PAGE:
Check-point inhibitors and other immunotherapies have revolutionized the treatment of some cancers. But some patients do not respond at all – and others develop resistance to the drugs.
Now Harvard University and Merck experts are teaming up to discover the reason why, down to the molecule and gene.
The projected four-year undertaking will be led by Arlene Sharpe, M.D., PhD, of Harvard Medical School.
Widely known as a leader in the field of T-cell co-stimulation, including such immunotherapy targets as the CTLA-4 and PD-1 pathways,Sharpe said this work would potentially open new treatments and outcomes for patients.
“My hope is that be defining mechanisms that inhibit immune responses to tumors, we will identify very important druggable targets and new approaches to improve cancer immunotherapy,” said Sharpe.
The agreement stipulates Merck will have the option to negotiate an exclusive license to innovations arising from the collaboration, said Nick Haining, the vice president for oncology discovery at Merck Research Laboratories.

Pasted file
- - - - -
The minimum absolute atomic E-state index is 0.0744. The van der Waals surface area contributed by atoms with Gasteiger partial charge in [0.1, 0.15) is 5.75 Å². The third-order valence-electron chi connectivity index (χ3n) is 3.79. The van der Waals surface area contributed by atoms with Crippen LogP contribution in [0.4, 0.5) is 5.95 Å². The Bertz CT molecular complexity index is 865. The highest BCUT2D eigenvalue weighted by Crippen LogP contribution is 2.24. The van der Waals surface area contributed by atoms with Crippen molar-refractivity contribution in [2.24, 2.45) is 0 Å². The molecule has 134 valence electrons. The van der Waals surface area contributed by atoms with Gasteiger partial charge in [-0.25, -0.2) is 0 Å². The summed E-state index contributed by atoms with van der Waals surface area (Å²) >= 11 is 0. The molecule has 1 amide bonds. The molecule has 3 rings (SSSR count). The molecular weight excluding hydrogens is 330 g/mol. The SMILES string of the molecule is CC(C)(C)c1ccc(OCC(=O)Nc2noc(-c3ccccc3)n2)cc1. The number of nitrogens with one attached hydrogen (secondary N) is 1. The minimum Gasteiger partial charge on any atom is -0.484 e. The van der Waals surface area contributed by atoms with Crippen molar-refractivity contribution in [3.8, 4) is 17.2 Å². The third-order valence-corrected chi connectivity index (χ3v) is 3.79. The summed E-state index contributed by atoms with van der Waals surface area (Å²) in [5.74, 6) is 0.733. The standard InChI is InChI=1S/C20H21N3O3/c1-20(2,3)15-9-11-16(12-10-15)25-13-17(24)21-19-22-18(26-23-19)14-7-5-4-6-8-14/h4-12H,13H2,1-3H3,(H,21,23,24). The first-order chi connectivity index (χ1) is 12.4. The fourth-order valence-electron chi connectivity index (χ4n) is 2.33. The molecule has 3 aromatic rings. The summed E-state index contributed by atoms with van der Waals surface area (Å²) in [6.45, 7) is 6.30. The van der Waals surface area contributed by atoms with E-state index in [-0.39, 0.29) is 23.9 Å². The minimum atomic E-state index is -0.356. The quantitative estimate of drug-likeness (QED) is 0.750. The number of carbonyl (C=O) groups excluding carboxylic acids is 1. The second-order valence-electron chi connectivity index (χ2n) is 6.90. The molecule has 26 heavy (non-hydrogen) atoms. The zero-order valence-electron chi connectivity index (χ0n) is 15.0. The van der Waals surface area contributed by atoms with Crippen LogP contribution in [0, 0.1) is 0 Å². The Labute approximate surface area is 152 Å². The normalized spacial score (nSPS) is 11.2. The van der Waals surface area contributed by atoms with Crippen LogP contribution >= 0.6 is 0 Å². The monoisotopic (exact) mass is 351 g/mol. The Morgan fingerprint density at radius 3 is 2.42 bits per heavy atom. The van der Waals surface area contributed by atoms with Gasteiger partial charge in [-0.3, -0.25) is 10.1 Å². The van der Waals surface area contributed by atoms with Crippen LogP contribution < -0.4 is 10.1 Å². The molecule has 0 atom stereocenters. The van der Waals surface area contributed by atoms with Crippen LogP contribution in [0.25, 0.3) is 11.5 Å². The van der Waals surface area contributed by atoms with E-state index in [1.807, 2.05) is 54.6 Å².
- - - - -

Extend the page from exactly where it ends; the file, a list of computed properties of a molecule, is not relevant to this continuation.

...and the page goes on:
“Collaboration with leading scientific groups is an integral part of Merck’s discovery strategy,” said Haining.
Sharpe is a recipient of awards for her work, one of the most recent being the Warren Alpert Foundation Prize in 2017 for her contributions to the discovery of the PD-1 pathway.
Harvard officials said the potential breakthroughs could be “dramatic.”
“The complexity and promise of immuno-oncology presents a prime opportunity for Harvard’s top scientists to advance discovery through an academic-industry collaboration,” said Isaac Kohlberg, the chief technology development officer and senior associate provost of Harvard.
Send this to a friend